ebuyer.com features user reviews of the products they sell, and you can sort by user rating.

They no longer sell in the US, but maybe you'd find some of the user comments/ratings useful.
posted by le morte de bea arthur at 12:28 PM on June 18, 2008

but the user reviews are more likely to touch on reliability than the editorial reviews

Which is why I wrote specifically, "laptop reviews are only useful in terms of gauging a product's reliability or some glaring shortcoming..."

I wasn't delineating between user reviews and critical reviews. Neither are useful unless yo have some rough outline for what you're needs are...
posted by wfrgms at 1:52 PM on June 18, 2008

Response by poster: wfrgms,

Fair enough ... I read something that you didn't write. I guess my point is that very few of the reviews, especially the editorial reviews (which I'd hope would be more professional than the user reviews) tough on reliability, which is the most important issue.
posted by lukemeister at 2:24 PM on June 18, 2008

Response by poster: um, *touch* on reliability.
posted by lukemeister at 2:29 PM on June 18, 2008

Most reviews that I've read are written when a new model is launched. There's no way to tell how reliable that model is, because it just hit the street. In a year, instead of updating old reviews, editors and users alike are reviewing the next generation of newly launched machines. Also, don't forget that editorial reviews are highly skewed by advertising dollars.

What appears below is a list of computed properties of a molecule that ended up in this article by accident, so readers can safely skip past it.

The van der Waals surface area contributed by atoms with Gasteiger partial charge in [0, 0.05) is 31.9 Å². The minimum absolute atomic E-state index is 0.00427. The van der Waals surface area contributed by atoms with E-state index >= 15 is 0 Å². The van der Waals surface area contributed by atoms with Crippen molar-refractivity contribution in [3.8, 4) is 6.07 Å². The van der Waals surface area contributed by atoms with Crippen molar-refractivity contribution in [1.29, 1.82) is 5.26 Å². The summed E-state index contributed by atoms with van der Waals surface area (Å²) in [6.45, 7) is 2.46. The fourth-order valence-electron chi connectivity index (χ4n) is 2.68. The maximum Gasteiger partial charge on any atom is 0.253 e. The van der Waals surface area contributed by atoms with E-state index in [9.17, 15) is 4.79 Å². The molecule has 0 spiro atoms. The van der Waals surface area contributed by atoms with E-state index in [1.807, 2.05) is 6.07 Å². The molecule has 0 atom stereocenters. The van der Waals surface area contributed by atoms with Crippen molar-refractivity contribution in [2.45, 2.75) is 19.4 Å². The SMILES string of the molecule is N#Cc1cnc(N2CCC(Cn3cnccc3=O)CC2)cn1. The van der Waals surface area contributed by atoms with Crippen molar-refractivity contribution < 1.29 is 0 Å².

I think your best bet is to develop the criteria for what you need, then put your top three up here and ask for suggestions on which is best.
posted by assoctw at 3:40 PM on June 18, 2008 [1 favorite]

Response by poster: assoctw,

Well, since you asked ... I don't absolutely need a new laptop. I have a 3.5-year-old Inspiron 9200, 17" screen, made of osmium, or so it feels when I pick it up. My job will probably give me a new 'desktop replacement' laptop in a few months. The current laptop runs XP Pro and Fedora 9, and it runs fairly slowly with both. The fan tends to run a lot, and I get tired of hearing it. I'm not running crazy numbers of programs at the same time.

I would like to have something for home use, preferably something lighter. I got a Nokia 800 early this year, and soon concluded that it's far too small for web surfing. I've thought of something like a Thinkpad X61, but I've never been able to convince myself that the price premium for a light laptop is worth it. For instance, I could get a loaded HP for $900, and it's hard to get an X61 for that price.

The only home computers I've ever bought were two Macs long ago, and two HP desktops, both of which have worked fine.
posted by lukemeister at 7:36 PM on June 18, 2008

Two different concepts are plagueing online reviews: astroturfing/fanboys, and idiot users. Normal, satisfied users are just not going to go on the internet and say so unprovoked. It's a skill, perhaps futile and imaginary, to be able to weed this stuff out.
posted by gjc at 8:04 PM on June 18, 2008